Descent of the larynx in chimpanzee infants
Takeshi Nishimura, Akichika Mikami, Juri Suzuki, Tetsuro Matsuzawa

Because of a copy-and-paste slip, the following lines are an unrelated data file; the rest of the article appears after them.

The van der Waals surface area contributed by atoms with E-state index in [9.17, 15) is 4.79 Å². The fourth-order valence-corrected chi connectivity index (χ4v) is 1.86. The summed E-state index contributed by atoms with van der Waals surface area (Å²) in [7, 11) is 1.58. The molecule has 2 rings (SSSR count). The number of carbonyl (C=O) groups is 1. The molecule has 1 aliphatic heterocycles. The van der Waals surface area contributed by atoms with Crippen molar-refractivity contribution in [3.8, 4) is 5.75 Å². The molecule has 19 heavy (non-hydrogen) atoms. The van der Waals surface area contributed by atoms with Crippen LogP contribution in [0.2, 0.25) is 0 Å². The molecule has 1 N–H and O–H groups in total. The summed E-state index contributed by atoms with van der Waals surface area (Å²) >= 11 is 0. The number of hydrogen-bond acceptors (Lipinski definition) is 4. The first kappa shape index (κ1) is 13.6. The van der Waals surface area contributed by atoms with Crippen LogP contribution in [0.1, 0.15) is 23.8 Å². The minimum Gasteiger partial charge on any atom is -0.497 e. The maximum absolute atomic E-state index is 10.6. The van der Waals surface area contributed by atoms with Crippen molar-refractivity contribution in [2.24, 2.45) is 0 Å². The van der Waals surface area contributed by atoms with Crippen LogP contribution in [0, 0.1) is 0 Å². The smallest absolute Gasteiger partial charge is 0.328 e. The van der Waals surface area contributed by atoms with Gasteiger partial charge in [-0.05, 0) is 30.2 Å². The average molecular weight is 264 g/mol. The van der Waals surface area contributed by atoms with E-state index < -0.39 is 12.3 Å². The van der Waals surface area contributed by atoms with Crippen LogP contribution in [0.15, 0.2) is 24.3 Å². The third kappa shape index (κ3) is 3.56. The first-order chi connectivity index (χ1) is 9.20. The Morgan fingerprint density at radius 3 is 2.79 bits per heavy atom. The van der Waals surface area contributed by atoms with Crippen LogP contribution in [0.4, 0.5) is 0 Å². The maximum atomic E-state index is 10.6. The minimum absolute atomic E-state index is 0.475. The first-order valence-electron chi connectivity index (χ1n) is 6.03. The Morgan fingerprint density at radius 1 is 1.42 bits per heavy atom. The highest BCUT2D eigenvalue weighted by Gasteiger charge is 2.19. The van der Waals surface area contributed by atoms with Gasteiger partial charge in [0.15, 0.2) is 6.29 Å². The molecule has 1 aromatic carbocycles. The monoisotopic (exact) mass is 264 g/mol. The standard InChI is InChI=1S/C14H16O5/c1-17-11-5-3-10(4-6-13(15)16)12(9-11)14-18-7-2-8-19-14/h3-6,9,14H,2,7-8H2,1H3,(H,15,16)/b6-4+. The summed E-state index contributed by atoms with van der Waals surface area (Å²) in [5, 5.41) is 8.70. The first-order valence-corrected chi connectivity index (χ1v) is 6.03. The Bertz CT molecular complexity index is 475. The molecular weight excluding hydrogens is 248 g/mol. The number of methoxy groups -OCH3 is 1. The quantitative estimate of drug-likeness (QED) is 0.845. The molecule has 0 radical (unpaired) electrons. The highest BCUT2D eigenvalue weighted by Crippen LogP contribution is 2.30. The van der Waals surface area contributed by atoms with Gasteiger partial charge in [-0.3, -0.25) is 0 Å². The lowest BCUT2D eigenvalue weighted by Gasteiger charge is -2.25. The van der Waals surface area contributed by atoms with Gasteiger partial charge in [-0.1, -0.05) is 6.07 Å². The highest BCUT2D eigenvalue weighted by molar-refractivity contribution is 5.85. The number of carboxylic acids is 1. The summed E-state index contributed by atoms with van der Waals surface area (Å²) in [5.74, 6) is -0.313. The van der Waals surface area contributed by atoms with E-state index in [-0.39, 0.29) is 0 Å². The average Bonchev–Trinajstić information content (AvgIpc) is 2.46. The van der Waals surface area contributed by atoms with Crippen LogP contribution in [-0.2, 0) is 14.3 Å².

The human larynx descends during infancy and the early juvenile periods, and this greatly contributes to the morphological foundations of speech development. This developmental phenomenon is believed to be unique to humans. This concept has formed a basis for paleoanthropological studies on the origin and evolution of human speech. We used magnetic resonance imaging to study the development of three living chimpanzees and found that their larynges also descend during infancy, as in human infants. This descent was completed primarily through the rapid descent of the laryngeal skeleton relative to the hyoid, but it was not accompanied by the descent of the hyoid itself. The descent is possibly associated with developmental changes of the swallowing mechanism. Moreover, it contributes physically to an increased independence between the processes of phonation and articulation for vocalization. Thus, the descent of the larynx and the morphological foundations for speech production must have evolved in part during hominoid evolution, and not in a single shift during hominid evolution.